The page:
AI Infiltrates Oil Industry To Speed Up Drilling, Cut Costs

March 19, 2024 in News by RBN Staff

source:  zerohedge

TUESDAY, MAR 19, 2024 – 11:15 AM

Authored by Irina Slav via,

  • AI-powered technologies are helping the industry to produce more oil and gas for less money.
  • Bloomberg: AI tech hadshelped shale drillers shorten the average period for drilling a new well by a whole day and the period for fracking that well by three days.
  • Evercore: AI and other tech could bring costs in the shale patch down by double digits as soon as this year.

Many tech analysts have accused the oil industry of being too slow to adopt new technology. Yet the industry is itself the source of much technological progress in its narrow, specialized field.

Over the past ten years, however, oil and gas have started to open up for digital technology and automation. In fact, the energy industry has very much embraced all things digital and AI. And now, these technologies are helping it produce more oil and gas for less money.

Bloomberg recently reported how the oil industry was using artificial intelligence to improve drilling in the shale patch and boost the recovery rates of fracked wells. This is quite an important step for the industry, which until quite recently appeared to prefer to use the power of computers for things like seismic surveys and pipeline monitoring.

Back in 2018, a KPMG survey found that many oil and gas companies were already adopting artificial intelligence or planning to adopt it soon. Of course, at the time, “artificial intelligence” usually referred to tech such as predictive analytics and machine learning, and yet it was proving helpful enough to merit the attention of oil executives.

“Technology is disrupting the status quo in the oil and gas industry. AI and robotic solutions can help us create models that will predict behavior or outcomes more accurately, like improving rig safety, dispatching crews faster, and identifying systems failures even before they arise,” said one of the authors of the survey, KPMG’s Global Sector Head for Energy and Natural Resources in the United States, said at the time in comments on the findings.

All this is still true and digital technology is being used ever more widely in the energy industry. The U.S. shale patch is a natural early adopter because production costs there tend to be generally higher than they are in conventional oil and gas drilling. But thanks to tech, these costs are coming down as drilling times accelerate—and accuracy is improving too.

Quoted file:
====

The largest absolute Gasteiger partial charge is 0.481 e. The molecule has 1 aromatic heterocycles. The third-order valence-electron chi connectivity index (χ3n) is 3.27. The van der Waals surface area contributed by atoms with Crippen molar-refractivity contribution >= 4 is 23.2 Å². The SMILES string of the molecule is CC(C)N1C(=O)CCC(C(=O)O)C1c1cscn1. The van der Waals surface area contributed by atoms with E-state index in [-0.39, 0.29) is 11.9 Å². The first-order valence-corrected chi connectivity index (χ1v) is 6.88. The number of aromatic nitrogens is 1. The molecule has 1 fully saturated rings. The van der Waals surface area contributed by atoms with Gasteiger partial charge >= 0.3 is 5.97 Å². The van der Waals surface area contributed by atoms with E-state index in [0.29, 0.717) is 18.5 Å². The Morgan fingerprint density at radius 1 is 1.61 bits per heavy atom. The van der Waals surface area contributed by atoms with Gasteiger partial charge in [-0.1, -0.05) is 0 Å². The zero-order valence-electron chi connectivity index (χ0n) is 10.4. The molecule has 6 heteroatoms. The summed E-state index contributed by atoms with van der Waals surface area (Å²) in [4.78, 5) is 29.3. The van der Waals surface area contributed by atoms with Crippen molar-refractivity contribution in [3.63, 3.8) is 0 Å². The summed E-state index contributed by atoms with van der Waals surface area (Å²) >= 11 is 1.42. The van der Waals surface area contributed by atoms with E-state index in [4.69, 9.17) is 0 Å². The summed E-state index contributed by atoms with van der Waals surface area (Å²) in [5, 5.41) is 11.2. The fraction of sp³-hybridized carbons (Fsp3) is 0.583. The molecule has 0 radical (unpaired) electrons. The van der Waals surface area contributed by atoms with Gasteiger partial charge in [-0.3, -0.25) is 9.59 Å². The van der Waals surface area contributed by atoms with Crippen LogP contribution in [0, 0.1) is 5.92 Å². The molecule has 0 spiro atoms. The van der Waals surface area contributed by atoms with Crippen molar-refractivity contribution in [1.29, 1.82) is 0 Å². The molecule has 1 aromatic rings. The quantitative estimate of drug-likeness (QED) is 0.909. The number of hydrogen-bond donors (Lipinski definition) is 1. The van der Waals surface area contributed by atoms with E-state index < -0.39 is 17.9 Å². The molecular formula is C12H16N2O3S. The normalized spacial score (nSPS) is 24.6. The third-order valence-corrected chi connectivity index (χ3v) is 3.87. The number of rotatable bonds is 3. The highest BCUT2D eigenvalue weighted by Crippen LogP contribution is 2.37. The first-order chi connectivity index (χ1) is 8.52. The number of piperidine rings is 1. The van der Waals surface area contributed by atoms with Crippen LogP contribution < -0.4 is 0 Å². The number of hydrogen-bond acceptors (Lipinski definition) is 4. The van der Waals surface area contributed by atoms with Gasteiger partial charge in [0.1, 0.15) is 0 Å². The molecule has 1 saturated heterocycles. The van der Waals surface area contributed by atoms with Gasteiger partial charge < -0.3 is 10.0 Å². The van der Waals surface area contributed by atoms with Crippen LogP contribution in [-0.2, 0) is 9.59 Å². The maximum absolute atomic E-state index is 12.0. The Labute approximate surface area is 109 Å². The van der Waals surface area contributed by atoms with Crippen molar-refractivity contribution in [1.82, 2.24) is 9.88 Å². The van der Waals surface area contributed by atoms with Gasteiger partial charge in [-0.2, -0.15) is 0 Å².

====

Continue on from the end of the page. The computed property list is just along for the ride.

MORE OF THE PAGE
Bloomberg noted in its recent report that technology had helped shale drillers shorten the average period for drilling a new well by a whole day and the period for fracking that well by three days. A day saved is a day’s costs saved. Then there is the drilling of longer horizontal wells that last year contributed significantly to higher-than-expected well productivity in the shale patch. And it would not have been possible without digital technology.

According to Evercore ISI, AI and other tech could bring costs in the shale patch down by double digits as soon as this year. “There’ll be significant cost savings, at a minimum double digits, but probably in the 25% to 50% of cost savings in certain scenarios,” Evercore analyst James West told Bloomberg.

These are some significant cost savings, for sure. And if they do materialize, they would certainly enable higher production—if the industry develops an appetite for it. This used to be the natural order of things: whenever drillers found a cheaper way to drill, that was what they did, boosting production.

Now, times are somewhat different. Oil and gas companies do plan for higher production—but within limits as they continue to prioritize shareholder returns and capital discipline. Yet digital tech adoption will likely intensify—because it can apparently help oil and gas companies meet their climate-related targets.

Right now, there is a campaign gathering speed against methane emissions. Just an afterthought a few years ago when everyone focused on CO2, methane has now become a public climate enemy in its own right because of its more powerful, though shorter-lived, greenhouse effect.

Methane emission tracking and monitoring—and ultimately reduction—is becoming a priority area for the energy industry. This is one area where digital technology would certainly come in handy, especially since it is already used for monitoring and risk assessment.

AI and other tech will also come in handy in boosting operational efficiency. Remote drilling and monitoring is a big growth area, and so is equipment failure prediction, which is crucial in this industry. Baker Hughes, for example, boasts it can predict equipment failure for 65% of a client’s wells in the Permian. It wants to boost this to 70%, and it probably will before too long.

Perhaps most importantly, however, is that AI and the rest of what we collectively call digital tech could help oil and gas with its talent shortage problem. Fewer and fewer college-age people are choosing a career in oil and gas. That’s in large part a result of a concerted effort by climate NGOs to discourage them from choosing such a career and, in part, due to the long-term uncertainty of such a career. Cyclical industries are famous for it. Many young people also apparently dislike the physical demands of oilfield work.

Yet the tightening embrace between oil and gas and digital technology is attracting a new sort of talent that does not mind working in the oil and gas industry as long as that work is conducted in an office and not the field. The adoption of things like AI, automation, and predictive analytics is changing the reputation of oil and gas—and for the better this time. And it is changing the industry itself.